Maureen Murphy, a sophomore studying nursing, left the coziness of her room in Holly Friday night to spend an evening under the stars with Volunteer USF. It was part of a demonstration promoting awareness of homelessness and poverty.
“We are stating a fact that people might overlook,” Murphy said.
This is the first time Volunteer USF has sponsored a sleep-out, which it concluded Hunger Awareness Week’s mostly international awareness events.
“Sleep-outs happen across the country at universities,” said Claire Street, Volunteer USF’s student coordinator. Schools such as Loyola, Arizona State and the University of Maine have used sleep-outs as tools to raise funds, but Friday’s at USF was just to familiarize students with domestic poverty.
The group stayed for 12 hours in cardboard boxes on the lawn between Castor Hall and Kosove Hall for many reasons. Some intended to draw attention to themselves so they could hand out flyers, while others just wanted a humbling experience.
Joy Onna, a second-year health administration graduate student, said that sleeping on top of a flimsy cardboard foundation with only a quilted blanket for warmth helped her sympathize with the homeless.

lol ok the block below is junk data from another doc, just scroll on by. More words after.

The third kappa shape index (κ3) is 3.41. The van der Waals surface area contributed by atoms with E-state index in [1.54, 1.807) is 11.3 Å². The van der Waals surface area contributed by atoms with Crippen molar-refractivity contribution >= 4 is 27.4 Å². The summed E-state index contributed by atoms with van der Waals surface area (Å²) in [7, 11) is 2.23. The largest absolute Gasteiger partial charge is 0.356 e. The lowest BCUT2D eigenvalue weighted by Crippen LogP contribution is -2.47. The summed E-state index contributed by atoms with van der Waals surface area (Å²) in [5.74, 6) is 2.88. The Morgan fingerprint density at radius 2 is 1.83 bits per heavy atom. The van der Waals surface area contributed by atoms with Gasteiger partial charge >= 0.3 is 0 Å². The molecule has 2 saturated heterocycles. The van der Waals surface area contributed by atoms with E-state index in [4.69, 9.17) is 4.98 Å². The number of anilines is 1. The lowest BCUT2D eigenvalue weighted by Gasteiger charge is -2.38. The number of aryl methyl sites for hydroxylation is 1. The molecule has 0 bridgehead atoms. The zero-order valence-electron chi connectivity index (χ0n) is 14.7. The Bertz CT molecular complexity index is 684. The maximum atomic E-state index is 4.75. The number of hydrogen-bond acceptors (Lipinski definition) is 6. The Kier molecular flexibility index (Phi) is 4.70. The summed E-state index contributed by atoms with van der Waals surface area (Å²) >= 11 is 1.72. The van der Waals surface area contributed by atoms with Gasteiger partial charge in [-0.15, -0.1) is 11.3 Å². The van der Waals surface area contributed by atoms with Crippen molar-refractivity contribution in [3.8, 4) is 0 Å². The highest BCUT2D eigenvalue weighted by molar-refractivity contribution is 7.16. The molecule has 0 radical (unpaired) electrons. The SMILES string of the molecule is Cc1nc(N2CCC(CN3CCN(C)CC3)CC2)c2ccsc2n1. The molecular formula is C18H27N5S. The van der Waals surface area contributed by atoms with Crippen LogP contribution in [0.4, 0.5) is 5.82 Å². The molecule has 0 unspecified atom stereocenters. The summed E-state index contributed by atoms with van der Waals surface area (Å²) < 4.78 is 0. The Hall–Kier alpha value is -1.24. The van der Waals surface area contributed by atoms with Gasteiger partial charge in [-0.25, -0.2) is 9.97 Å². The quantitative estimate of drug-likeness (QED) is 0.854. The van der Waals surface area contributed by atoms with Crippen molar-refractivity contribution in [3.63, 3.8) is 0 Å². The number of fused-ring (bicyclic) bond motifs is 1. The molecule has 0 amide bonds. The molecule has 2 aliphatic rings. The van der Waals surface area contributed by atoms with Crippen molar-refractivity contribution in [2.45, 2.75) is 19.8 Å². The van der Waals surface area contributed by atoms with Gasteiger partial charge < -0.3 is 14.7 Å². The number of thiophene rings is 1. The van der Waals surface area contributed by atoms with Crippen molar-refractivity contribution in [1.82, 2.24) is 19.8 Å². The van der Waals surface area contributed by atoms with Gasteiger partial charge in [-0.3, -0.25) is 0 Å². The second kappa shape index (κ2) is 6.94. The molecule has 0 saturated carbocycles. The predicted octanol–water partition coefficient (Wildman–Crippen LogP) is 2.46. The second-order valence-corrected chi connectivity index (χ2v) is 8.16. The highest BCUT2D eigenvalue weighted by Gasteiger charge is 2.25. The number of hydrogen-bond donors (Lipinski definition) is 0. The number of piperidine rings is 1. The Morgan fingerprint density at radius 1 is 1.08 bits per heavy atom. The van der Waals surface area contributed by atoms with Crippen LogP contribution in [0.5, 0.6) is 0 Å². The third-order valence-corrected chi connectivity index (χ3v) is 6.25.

“I think they are embarrassed when they have people walking by staring at them, especially when they are begging for food,” Onna said. The group did not have to beg, however, because Volunteer USF supplied pizza before the demonstration began.
Some of the students said that life on the street was not accurately being imitated by the sleep-out.
Vanessa Alba, a freshman studying international business, said that the group’s intention was instead to get students to ask questions, which could not have been achieved without sleeping in the inner city for a night.
“You can get as real to it as you want to, but I think this is a good approach for us,” Alba said about the group’s mission.
Volunteer USF tried to convey to students that homelessness is caused by low-paying jobs, a lack of affordable housing, limited life skills and unemployment, which creates consequences such as mental and physical health problems, social stigma and hunger. Each participant was given a role to play. The students filled out paperwork for welfare and other agencies, trying to get employment and job help. After these tedious tasks, they realized homelessness is a cycle that is easy to fall into and hard to escape from. The group also tried to persuade students to get involved in local relief efforts.
There are more than 15,000 homeless people in the greater Tampa Bay area, according to downtown shelter Metropolitan Ministries’ Web site.
Even though they had lawn chairs to sit in and food to eat, after a night huddled within confines of cardboard, students involved said that they realized they needed to appreciate their own lives a little more.
Onna said she regrets wasting food and the experience made her more appreciative of everyday things she takes for granted, such as a mattress.
“I think I take advantage of what I have,” Murphy said. “I didn’t realize that people live like this every day; I don’t think I could do that.”